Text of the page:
Kitchen Monumental

Article excerpt

Byline: Raina Kelley

How Thomas Keller transformed American cuisine by combining French snobbery with a greenmarket sensibility.

Once upon a time, a young chef, still reeling from a failed restaurant in New York City, found himself in beautiful Yountville, Calif., among the vineyards of Napa Valley. He found a building that had once been a brothel, and then a French steam laundry, but was now a restaurant owned by the local mayor and his wife. Over the next two years this chef, Thomas Keller, raised more than $1 million, and in 1994 his new restaurant, aptly called the French Laundry, opened its doors.

It was the beginning of a restaurateur's dream come true--one that forever transformed the U.S. food scene. By 1997, Ruth Reichl, then food critic of The New York Times, had called the French Laundry the most exciting restaurant in America. The French Laundry Cookbook, published in 1999, is now in its 16th printing. Keller has put together an impressive string of successes, opening a French brasserie, Bouchon, along with the more casual Bouchon Bakery as well as the family-friendly Ad Hoc, all in Yountville. He's since rolled out outposts of Bouchon in Las Vegas and Beverly Hills. He plans to open a second Bouchon Bakery in New York next year.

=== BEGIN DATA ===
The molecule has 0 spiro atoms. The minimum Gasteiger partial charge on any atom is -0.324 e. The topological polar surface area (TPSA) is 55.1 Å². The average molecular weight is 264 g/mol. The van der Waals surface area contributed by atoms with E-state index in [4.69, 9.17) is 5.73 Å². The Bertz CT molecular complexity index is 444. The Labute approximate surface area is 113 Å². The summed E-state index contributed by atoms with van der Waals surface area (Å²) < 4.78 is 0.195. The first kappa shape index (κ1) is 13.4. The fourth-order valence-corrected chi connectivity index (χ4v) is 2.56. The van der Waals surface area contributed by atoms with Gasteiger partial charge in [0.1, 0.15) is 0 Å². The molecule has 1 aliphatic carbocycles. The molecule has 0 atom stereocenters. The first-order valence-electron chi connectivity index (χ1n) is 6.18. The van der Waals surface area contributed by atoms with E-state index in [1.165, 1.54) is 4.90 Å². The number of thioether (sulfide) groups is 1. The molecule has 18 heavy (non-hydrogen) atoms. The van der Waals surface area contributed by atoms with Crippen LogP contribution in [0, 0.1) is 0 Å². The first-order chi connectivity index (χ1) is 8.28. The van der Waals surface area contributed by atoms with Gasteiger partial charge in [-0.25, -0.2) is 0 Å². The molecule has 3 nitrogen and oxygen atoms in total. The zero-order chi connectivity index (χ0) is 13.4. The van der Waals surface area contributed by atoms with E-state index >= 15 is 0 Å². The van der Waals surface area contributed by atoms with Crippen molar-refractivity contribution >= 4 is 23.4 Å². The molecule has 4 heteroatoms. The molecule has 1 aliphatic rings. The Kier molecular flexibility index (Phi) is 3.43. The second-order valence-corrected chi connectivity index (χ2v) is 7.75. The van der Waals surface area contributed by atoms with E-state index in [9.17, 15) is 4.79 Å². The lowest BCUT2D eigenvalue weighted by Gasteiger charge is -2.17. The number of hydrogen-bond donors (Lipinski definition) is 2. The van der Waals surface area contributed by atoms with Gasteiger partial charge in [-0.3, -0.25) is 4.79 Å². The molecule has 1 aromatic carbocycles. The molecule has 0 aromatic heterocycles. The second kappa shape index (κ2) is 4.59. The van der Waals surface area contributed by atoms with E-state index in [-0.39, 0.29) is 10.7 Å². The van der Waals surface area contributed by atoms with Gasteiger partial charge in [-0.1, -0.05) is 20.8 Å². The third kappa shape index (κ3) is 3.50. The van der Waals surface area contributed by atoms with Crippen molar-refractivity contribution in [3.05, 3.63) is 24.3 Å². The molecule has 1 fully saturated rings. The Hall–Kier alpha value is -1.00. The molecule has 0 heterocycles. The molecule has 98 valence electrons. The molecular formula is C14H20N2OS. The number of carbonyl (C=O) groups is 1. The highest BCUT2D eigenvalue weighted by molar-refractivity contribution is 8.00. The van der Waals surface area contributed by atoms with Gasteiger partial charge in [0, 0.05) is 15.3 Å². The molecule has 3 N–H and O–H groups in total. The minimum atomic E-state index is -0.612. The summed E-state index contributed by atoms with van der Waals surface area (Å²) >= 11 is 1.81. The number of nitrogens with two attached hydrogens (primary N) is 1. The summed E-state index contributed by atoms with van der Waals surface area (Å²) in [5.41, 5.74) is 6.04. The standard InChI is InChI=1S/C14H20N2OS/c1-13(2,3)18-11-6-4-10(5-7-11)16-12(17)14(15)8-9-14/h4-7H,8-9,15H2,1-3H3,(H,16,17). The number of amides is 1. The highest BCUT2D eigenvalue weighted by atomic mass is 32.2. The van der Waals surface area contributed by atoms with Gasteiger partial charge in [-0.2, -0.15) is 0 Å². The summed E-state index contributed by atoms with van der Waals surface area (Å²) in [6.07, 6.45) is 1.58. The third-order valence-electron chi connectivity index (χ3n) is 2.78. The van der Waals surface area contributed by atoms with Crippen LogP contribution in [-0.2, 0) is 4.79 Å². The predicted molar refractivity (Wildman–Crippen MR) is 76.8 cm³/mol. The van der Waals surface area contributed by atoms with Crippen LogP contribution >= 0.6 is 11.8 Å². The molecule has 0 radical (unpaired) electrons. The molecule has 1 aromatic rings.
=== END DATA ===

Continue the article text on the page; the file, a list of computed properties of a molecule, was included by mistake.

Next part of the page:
Alice Waters and Chez Panisse may have started the locavore movement. Jean-Georges Vongerichten perfected high-end fusion cooking, and Wolfgang Puck created the celebrity chef. But Keller, with his emphasis on flights of tiny courses, his application of rigorous classical French technique to both high and low cuisine, created a new style of fine American dining. A decade later, there is still a two-month wait for a table at the French Laundry. …